New law to boost geothermal energy in Indonesia
JAKARTA, Indonesia - Indonesia's House of Representatives (DPR) on Tuesday, August 26, passed a long-awaited law to bolster the geothermal energy industry and tap the power of the vast archipelago's scores of volcanoes.
Made up of thousands of islands stretching from the Indian to the Pacific Oceans, Indonesia is home to some 130 volcanoes and is estimated to hold around 40% of the world's geothermal potential.
But while Indonesia is estimated to have more than 28,000 megawatts of geothermal potential, it is currently producing just over 1,300 MW of its electricity from the clean source, lagging far behind others such as the United States and the neighboring Philippines. Most of its electricity comes from coal and oil.
"Indonesia's need for energy keeps increasing," lawmaker Nazarudin Kiemas, who headed a legislative committee on the new law, was quoted as saying on the DPR website.
"There is abundant potential for geothermal energy."
Red tape and legal uncertainty have long held back the industry and obstructed much-needed investment, but the government hopes the new law will speed up the development of the sector.
"Geothermal energy will ensure energy independence. We are increasingly optimistic because this is a renewable energy that can replace oil, which will lead to increased energy independence," DPR Deputy Speaker Pramono Anung said, according to state news agency Antara.
He added the law would also accelerate the implementation of the second phase of the government's 10,000 MW “fast-track” program to increase the national capacity to generate electricity. The program relies heavily on renewal energy, including geothermal and hydropower.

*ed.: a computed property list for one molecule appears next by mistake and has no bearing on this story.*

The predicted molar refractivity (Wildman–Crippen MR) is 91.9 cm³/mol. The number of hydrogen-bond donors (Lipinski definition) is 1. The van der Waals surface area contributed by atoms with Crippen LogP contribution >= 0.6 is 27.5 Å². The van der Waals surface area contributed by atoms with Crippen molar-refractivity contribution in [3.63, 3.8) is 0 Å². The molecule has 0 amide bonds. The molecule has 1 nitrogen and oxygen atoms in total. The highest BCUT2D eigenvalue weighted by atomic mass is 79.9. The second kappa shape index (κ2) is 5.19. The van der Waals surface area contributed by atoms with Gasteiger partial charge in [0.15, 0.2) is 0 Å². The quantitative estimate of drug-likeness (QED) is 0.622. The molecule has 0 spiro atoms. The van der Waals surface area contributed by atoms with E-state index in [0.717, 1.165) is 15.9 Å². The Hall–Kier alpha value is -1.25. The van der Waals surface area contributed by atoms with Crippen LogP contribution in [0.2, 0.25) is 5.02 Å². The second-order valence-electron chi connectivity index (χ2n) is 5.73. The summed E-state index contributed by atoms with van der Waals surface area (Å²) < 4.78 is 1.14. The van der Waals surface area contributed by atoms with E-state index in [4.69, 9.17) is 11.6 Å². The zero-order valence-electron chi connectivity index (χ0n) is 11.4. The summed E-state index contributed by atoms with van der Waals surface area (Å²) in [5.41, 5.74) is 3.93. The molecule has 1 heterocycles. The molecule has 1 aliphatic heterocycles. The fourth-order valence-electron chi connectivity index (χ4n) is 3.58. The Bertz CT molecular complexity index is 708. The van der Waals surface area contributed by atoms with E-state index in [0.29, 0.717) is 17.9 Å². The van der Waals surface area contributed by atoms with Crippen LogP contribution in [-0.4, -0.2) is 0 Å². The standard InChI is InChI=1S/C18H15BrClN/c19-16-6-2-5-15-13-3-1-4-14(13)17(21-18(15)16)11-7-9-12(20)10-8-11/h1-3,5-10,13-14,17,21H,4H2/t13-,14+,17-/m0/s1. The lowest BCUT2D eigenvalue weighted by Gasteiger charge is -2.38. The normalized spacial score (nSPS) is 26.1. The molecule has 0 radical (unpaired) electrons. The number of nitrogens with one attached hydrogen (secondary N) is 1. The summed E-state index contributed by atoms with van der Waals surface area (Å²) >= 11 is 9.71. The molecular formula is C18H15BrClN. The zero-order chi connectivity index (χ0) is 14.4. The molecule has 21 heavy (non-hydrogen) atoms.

A key aspect of the new law stipulates that exploration for geothermal energy and development of plants is no longer considered mining.
It was regarded as such previously, which meant the industry faced problems working in Indonesia's vast tracts of protected forest, where there is much geothermal potential but mining is illegal.
This change, said state electricity company PT Perusahaan Listrik Negara (PLN) President Director Nur Pamudji, would boost the development of geothermal energy.
"Exploration activities that used to be forbidden will be allowed," he said, according to Antara.
The law also stipulates higher prices for electricity produced by geothermal, following complaints from companies developing plants that tariffs were not enough to cover the high cost of production.
High cost has long been one of the major obstacles to geothermal development in the country. A geothermal plant costs about twice as much as a coal-fired power station, and can take many more years in research and development to get online.
But once established, geothermal plants like the one built in Kamojang on the main island of Java in the 1980s can convert the endless supply of volcanic heat into electricity with much lower overheads – and less pollution – than coal.
Outgoing President Susilo Bambang Yudhoyono has also focused on geothermal as part of his plan to slash greenhouse gas emissions by 26% from 2005 levels by 2020.
Indonesia is the world's third-biggest greenhouse gas emitter due its use of dirty fuels to produce electricity and to rampant deforestation.
Yudhoyono must sign off on the new law, but that is expected to be a formality. – with a report from Agence France-Presse/Rappler.com